A Tree Without A Flower May Have A Cone Christmas Trivia: Animal Crackers in My Christmas Tree

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Christmas Trivia: Animal Crackers in My Christmas Tree

It’s that time of year again. You know, when the weather just can’t make up its mind. hot cold hot cold Dress up for your next foray into your local shopping mall. Good grief, look at those lines and they are just to get in through the entrance. By now, sweat is running down your face in streams. Do you want to get physically injured trying to get through the crowd at a toy store? Specializing in suspenders? Oh look! Polka-dotted scarves are made in 17 colors, none of which complement the others.

Blink! A light shines on your head, the proverbial cartoon flutters inside the cloud. That’s right! If we find our car again, we can buy a Christmas tree in the corner lot. The smell of pine… sticky sap on fingers. A true symphony of smell and texture. It looks so good I think I might just have my lunch here. Try some crunchy pine needles.

  • Tinsel was invented in Germany around 1610 to decorate Christmas trees. Genuine silver was used; Machines had to be designed to extract the silver in very narrow strips. Despite being hard wearing, tinsel strips were impractical due to their rapid deterioration rate. Surprisingly, real silver was used until the middle of the 20th century. Can you imagine being a poor servant in the Victorian era whose job it was to polish strips without stains?
  • Queen Victoria and Prince Albert and their children were beloved by their subjects. Having a tree of your own became the height of fashion, with photographs of the Royal Family standing lovingly around their Christmas tree. These decorated trees were in demand by British and East Coast American High Societies.
  • The Addis Brush Company of America made the original brush Christmas tree. This type of artificial tree is much stronger than the feather tree and is able to hold heavy ornaments and decorations. However, there was a somewhat objectionable aspect to its manufacturing method – at least to the more squeamish and squeamish among us – as it was made with equipment used in the manufacture of the company’s regular toilet brushes!
  • Animal crackers, a cookie beloved by children for generations, were imported to the United States from Great Britain in the late 1800s. The boxes containing the cookies were shaped like Barnum’s circus-train cars and, with their string handles, were intended to hang as decorations on the family Christmas tree.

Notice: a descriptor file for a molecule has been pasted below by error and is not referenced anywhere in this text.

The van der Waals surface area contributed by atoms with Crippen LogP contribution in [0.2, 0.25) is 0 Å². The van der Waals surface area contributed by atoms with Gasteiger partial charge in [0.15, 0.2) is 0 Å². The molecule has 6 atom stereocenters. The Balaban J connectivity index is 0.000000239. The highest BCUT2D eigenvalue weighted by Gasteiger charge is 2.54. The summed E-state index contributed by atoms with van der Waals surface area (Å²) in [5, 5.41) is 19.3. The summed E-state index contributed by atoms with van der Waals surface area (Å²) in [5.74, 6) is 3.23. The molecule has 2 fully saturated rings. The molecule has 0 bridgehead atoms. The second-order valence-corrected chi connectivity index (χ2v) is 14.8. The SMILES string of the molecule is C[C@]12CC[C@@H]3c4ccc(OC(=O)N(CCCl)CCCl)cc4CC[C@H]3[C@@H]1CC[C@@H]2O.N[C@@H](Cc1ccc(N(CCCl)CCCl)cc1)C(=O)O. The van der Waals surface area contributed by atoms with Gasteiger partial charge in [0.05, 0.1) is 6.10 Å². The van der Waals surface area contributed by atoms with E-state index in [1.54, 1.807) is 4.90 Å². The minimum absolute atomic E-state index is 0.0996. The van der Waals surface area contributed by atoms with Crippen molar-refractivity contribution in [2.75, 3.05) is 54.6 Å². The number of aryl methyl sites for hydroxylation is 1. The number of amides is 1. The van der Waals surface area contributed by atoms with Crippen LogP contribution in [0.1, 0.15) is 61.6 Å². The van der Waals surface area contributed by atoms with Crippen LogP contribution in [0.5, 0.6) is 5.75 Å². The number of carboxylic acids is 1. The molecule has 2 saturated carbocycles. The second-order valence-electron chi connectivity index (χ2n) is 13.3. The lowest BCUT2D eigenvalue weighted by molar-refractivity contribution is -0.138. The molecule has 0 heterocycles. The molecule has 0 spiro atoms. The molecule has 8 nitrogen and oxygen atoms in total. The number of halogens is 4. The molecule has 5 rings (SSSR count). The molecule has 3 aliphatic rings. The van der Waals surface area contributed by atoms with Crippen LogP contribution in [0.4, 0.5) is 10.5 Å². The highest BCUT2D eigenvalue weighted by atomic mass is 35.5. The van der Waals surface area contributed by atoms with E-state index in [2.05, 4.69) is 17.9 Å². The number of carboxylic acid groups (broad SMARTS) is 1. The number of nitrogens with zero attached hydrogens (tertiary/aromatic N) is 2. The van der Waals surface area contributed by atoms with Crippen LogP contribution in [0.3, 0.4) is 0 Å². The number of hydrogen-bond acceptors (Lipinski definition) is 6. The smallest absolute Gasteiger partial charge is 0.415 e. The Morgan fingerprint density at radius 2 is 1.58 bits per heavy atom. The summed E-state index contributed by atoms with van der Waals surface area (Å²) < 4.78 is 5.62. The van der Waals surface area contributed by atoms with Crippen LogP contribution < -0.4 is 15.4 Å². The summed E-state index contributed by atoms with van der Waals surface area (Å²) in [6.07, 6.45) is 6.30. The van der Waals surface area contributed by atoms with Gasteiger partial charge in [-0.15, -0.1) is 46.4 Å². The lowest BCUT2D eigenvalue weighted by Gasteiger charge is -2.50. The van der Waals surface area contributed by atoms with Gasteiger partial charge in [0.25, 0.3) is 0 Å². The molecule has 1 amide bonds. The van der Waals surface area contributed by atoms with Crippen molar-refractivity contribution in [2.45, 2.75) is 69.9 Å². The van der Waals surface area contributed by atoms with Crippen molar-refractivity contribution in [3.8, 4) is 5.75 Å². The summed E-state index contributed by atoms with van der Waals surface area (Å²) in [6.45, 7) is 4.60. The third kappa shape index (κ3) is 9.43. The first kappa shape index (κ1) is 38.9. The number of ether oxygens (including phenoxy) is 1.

• Next time you get the urge to snack, try crunching on your Christmas tree. Many parts of pines, spruces and firs are edible. Vitamin C is abundant in needles and pine nuts or pine cones which are very nutritious.
  • Two to three Christmas seedlings are necessary to be able to harvest a viable mature tree.
  • Traditionally an American Christmas flower, the poinsettia is native to Mexico. Called the “Flower of the Holy Night,” it was brought to the United States by Joel Poinsettia in 1829.
  • United States President Theodore Roosevelt was an ardent conservationist and environmentalist, banning Christmas trees wherever he lived, including the White House. His children stole the Christmas tree in their bedroom.
  • With the dawn of the millennium came the heavy-duty white metal Christmas tree. Strictly for outdoor use, it had hundreds of built-in miniature lights that didn’t need to be untangled every Christmas season, making the housewives happy.
  • Mark Carr was the first known Christmas tree dealer. In 1851, he dragged two overloaded sleighs full of freshly cut trees, from Cat Skills in upstate New York all the way to New York City, opening the first retail Christmas tree lot in the United States.
  • One acre of Christmas trees meets the daily oxygen requirement of 18 people.
  • Sad news for the environment: An artificial Christmas tree may last six years in storage and on display, but it will last centuries in a landfill, no matter how hard you try to recycle it. Let’s hear it live for the trees!!

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